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  • September 3rd, 2021

    Summer months are bookended by Holiday weekends of Memorial Day and Labor Day, and while saying happy Memorial Day isn’t really appropriate, saying Happy Labor day is.

    What exactly is Labor Day?

    Labor Day is a holiday to celebrate the working class. The first labor day parade was held in 1882 on September 5th in New York City. Labor Day was not an official holiday at this time, the parade was actually a one-day strike by workers to demonstrate dissent to the working conditions at the time. Signs carried in the parade called for “Less Work and More Pay”, limiting the workday to 8 hours as well as the end to the use of unpaid convict labor. Many Americans were working 12 hour days, seven days a week, in physically demanding, low wage jobs with unsafe and difficult conditions. Child labor was legal, with many young children working the same long hours for only pennies, in mines, factories and farms.

    Labor Day officially became a national holiday in 1894 when President Grover Cleveland signed a bill into law on June 28th proclaiming Labor Day a national holiday. Historians often recognize that the support of the holiday was politically motivated, where ten years earlier the labor movement was only beginning to gain momentum and influence. At the time the President signed the bill, the Pullman strike was impacting all rail traffic in the Midwest. If you look at the history books, the Pullman strike went on from May to July of 1894, and was the first time the federal government responded to a labor strike with the use of an injunction to break the strike eventually leading to the national troops firing on rioters killing between 4 and 30 individuals and wounding significantly more. It was during this crisis, that the president declared Labor Day a national holiday.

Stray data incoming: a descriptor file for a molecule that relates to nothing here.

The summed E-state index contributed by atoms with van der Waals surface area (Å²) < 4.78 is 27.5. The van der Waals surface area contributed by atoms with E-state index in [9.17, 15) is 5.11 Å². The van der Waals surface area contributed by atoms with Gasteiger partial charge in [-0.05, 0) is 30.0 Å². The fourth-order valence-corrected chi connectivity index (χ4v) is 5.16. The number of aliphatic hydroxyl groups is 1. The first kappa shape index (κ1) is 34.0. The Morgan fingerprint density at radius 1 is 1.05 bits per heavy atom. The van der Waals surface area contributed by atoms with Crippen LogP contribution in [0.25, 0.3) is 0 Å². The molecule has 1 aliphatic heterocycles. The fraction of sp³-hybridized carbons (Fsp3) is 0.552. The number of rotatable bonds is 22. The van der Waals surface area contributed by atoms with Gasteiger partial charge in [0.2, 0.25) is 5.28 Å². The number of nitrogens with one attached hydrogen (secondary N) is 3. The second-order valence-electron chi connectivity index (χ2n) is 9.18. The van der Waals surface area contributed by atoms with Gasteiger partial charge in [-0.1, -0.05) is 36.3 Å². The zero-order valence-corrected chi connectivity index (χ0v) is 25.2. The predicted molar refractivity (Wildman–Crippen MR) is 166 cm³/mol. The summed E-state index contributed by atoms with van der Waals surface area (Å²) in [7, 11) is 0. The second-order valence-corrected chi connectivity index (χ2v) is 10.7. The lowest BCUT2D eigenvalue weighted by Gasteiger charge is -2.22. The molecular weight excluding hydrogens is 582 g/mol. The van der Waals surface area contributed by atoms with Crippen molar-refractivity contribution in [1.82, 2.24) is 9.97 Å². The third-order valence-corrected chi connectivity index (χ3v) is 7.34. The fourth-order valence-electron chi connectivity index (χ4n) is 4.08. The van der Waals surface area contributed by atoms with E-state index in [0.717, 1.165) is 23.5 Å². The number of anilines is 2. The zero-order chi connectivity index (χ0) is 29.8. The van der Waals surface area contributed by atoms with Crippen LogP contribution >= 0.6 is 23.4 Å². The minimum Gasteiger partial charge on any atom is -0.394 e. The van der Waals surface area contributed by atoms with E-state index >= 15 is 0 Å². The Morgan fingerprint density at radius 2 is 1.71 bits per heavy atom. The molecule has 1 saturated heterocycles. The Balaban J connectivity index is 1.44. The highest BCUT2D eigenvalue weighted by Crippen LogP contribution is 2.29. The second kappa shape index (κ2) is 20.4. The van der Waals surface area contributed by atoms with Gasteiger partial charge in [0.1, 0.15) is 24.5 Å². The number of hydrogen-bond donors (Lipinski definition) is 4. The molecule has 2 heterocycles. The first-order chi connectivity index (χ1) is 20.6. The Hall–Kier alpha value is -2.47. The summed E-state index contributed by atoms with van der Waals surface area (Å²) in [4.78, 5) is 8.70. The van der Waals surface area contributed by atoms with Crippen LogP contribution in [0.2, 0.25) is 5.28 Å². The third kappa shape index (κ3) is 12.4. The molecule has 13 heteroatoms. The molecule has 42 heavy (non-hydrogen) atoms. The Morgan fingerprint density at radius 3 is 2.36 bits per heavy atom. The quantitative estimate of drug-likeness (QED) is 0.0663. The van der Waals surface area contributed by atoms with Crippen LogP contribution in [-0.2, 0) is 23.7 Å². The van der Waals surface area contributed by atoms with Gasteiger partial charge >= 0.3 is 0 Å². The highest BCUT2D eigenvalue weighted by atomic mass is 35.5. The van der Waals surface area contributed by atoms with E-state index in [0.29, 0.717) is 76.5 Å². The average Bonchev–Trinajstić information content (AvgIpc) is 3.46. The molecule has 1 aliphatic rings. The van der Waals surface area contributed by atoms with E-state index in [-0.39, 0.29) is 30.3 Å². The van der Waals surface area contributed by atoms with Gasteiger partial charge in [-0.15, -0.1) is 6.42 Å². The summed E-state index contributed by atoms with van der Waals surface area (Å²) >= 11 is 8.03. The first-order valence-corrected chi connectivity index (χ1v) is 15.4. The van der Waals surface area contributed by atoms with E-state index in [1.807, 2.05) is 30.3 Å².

Internationally, May Day, May 1st, is the workingman’s holiday, but within the US, it is often associated with protests that focus on the arrest of socialists, anarchists and unionists with ties to the Haymarket Demonstration on May4, 1886.

    More recently, Labor Day typically marks the end of the summer season with children back in school, a time to enjoy the outdoors a little longer with barbeques and picnics. Thanks to the labor movement, we have the 8 hour workday, children are in school and not on the factory floor and many other work related benefits are ours.

    At Cook’s we celebrate the chefs and foodservice professionals that we serve as well as the workers that build the foodservice equipment and supplies we distribute, the truck drivers and shipping and receiving personnel that move the restaurant equipment pieces from factory to foodservice kitchen and everyone else in between who labors to make it all happen.

    Happy Labor Day!